Good food for less money

    It is not hard when shopping these days to go into the supermarket, buy a loaf of bread, some milk and a few vegetables and have little change out of $20. With so much of our food being imported here it can cost a lot to make tasty, nutritious meals. The Observer On Sunday wondered if the people at our supermarkets could make a nutritious, tasty meal for a family of four for under $15. Tanya Foster from Fosters Supermarket rose to the challenge, but she admits it was harder than she had initially thought it would be to come up with two recipes that were different from each other and to feed four people. But with some rearrangements to the recipes, she managed. 

    The recipes Tanya came up with were a whole roast chicken with sweet potato mash and frozen vegetables on the side, with cost coming to a precise $14.72, and chicken and cheese Quesadillas coming in slightly cheaper at $12.89 served with sour cream and salsa. 

    Tanya says, “When I did the chicken and cheese Quesadillas the first time it came out at $19, the sour cream and salsa tipped it over so then I went around the store and looked at the IGA brand and used one their products.” She adds that there is enough for four people in the meal but no room for leftovers. Tanya says that using store brands such as IGA is a good way to economise as they are a lot cheaper but the quality is still there. 

    With the roast chicken dish she also had to make a compromise to stay within budget as she would have liked to serve it with broccoli but that was coming in over budget so instead she used frozen peas. She says, “It was a good challenge and made me think about ways around using more expensive ingredients.” Tanya gives some other tips and ideas about how to economise on your shopping bills. She says when you are economising, preparation and planning is key, when you are shopping have a list of what you need and do not deviate from it. Before you go shopping have an idea in your mind about what each meal during the week is going to be. She understands it is hard to cook because people lead such busy lives nowadays, “When you are tired it is difficult to come in on an evening and start thinking of cooking from scratch.” She also thinks that people need ideas about what to cook as it is easy to get into a rut and not think of different ways of doing things. 

    She recommends making sure that you always have the staples in the cupboard, things like pasta, rice, flour and sugar, then a selection of herbs and spices and that will make dishes interesting. She is also a great fan of garlic as well as it always adds zest. She says, “Cooking with pasta and rice can make dishes go much further so for instance you can make a pasta sauce with lots of vegetables and a little bit of chicken.” She also recommends using a mixture of fresh and frozen vegetables, again the IGA brand of frozen vegetables tends to be more economical. The great thing about frozen vegetables is that they can be used when you need them, but do not sacrifice the fresh vegetables, just plan when you are going to use them and with what dishes. Economise on cooking too by cooking things together, for instance if you are roasting a chicken, roasting some vegetables at the same time cuts down on preparation time and electricity. Another tip is when preparing vegetables sometimes people trim off too much so be careful that you are not wasting vegetables. If you are cooking broccoli heads don’t discard the stalks they can be used in a soup. Similarly things like carrot tops can be boiled up to make stock that can be frozen then added to dishes or used to flavour soup.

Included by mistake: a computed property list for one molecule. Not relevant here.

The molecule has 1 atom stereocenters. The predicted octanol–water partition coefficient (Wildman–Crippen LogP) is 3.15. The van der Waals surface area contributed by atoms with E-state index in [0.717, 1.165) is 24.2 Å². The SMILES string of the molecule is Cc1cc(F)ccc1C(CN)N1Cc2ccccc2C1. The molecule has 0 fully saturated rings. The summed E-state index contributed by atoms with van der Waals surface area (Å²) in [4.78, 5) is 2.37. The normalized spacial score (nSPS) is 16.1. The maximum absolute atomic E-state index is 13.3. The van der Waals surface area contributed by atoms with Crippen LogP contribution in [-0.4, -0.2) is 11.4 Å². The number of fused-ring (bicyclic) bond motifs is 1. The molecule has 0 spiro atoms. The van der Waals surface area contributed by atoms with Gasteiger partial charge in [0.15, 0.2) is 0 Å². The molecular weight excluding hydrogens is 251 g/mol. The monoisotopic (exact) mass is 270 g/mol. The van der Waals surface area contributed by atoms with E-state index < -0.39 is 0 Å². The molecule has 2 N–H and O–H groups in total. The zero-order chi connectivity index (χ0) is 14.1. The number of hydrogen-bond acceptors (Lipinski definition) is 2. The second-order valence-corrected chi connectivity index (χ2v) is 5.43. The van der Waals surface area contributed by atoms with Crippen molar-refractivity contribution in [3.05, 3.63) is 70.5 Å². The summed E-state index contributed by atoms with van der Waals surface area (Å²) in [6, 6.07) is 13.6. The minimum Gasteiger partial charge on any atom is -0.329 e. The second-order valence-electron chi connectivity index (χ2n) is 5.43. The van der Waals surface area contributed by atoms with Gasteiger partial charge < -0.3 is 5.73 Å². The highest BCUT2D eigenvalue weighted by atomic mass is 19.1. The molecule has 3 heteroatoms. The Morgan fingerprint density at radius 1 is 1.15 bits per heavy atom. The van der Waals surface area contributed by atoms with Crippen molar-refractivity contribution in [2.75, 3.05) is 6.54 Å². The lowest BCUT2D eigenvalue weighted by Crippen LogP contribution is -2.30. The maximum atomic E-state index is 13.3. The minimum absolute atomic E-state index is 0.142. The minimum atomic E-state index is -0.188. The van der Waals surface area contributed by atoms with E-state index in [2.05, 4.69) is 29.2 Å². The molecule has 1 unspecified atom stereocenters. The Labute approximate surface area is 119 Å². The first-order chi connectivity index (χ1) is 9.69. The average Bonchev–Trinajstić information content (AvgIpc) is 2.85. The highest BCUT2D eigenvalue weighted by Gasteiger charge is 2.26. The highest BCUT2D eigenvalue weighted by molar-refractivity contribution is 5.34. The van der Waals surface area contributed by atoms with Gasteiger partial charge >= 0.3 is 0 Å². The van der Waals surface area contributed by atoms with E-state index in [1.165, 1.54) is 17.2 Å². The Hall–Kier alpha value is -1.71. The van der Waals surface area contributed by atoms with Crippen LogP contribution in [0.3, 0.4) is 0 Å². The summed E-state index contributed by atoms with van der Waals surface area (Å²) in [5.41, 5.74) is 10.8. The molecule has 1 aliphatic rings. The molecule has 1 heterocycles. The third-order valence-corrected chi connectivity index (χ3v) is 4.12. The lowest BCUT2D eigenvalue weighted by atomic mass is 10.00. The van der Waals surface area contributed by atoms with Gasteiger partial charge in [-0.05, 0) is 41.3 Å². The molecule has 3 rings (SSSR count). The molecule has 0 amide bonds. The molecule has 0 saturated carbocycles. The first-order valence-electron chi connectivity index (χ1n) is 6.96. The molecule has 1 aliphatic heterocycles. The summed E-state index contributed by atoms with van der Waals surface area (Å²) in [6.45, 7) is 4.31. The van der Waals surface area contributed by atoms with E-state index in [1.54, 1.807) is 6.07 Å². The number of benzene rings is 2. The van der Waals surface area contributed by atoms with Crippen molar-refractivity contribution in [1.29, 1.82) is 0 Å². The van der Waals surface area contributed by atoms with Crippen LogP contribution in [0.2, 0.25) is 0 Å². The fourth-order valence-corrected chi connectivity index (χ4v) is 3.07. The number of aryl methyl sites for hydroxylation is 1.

Treats can also be home made if you always have sugar, flour and margarine or butter then just add dried fruit or chocolate chips and you can bake a batch of cookies that will go further and cost less that a bought brand. 

    Tanya says that you do need to shop around and compare prices and take advantage of specials and stock up when things are on offer. When cooking try to only prepare what you need so that there is no wastage. If you do have leftovers try and incorporate them in your next meal. You need to be imaginative with food if you are economising. If you can to prepare some of the ingredients the night before so that when you come in tired some of the work is already done or think of meals such as pasta dishes that are quick on nights when you are really tired.  



    Roast Chicken (Whole) with sweet potato mash and frozen vegetables on the side = $14.72 

    Preheat the oven to 450°F. Rinse the chicken, then dry it very well with paper towels, inside and out. If you like you can salt the chicken, salting gives a crisp, flavourful skin (about 1 tablespoon). You can also use some herbs such as thyme to flavour skin. 

    Place the chicken in a roasting pan  

and, when the oven is up to 
temperature, put the chicken 
in the oven. You can baste 
at regular intervals if you wish.  

    Roast it until it’s done, 
50 to 60 minute  

    The potato mash is done by simply steaming or boiling the sweet potatoes and mashing with salt or pepper and adding a knob of butter if desired. 

    Chicken and Cheese Quesadillas with salsa and sour cream = $12.89 

    Take one tortilla for each person place cheese on one side.  

    Spray a non-stick pan with a little oil and fry on both sides until the cheese melts.  

    Add the cooked and shredded chicken.  

    Flavour with a jar of prepared salsa and sour cream.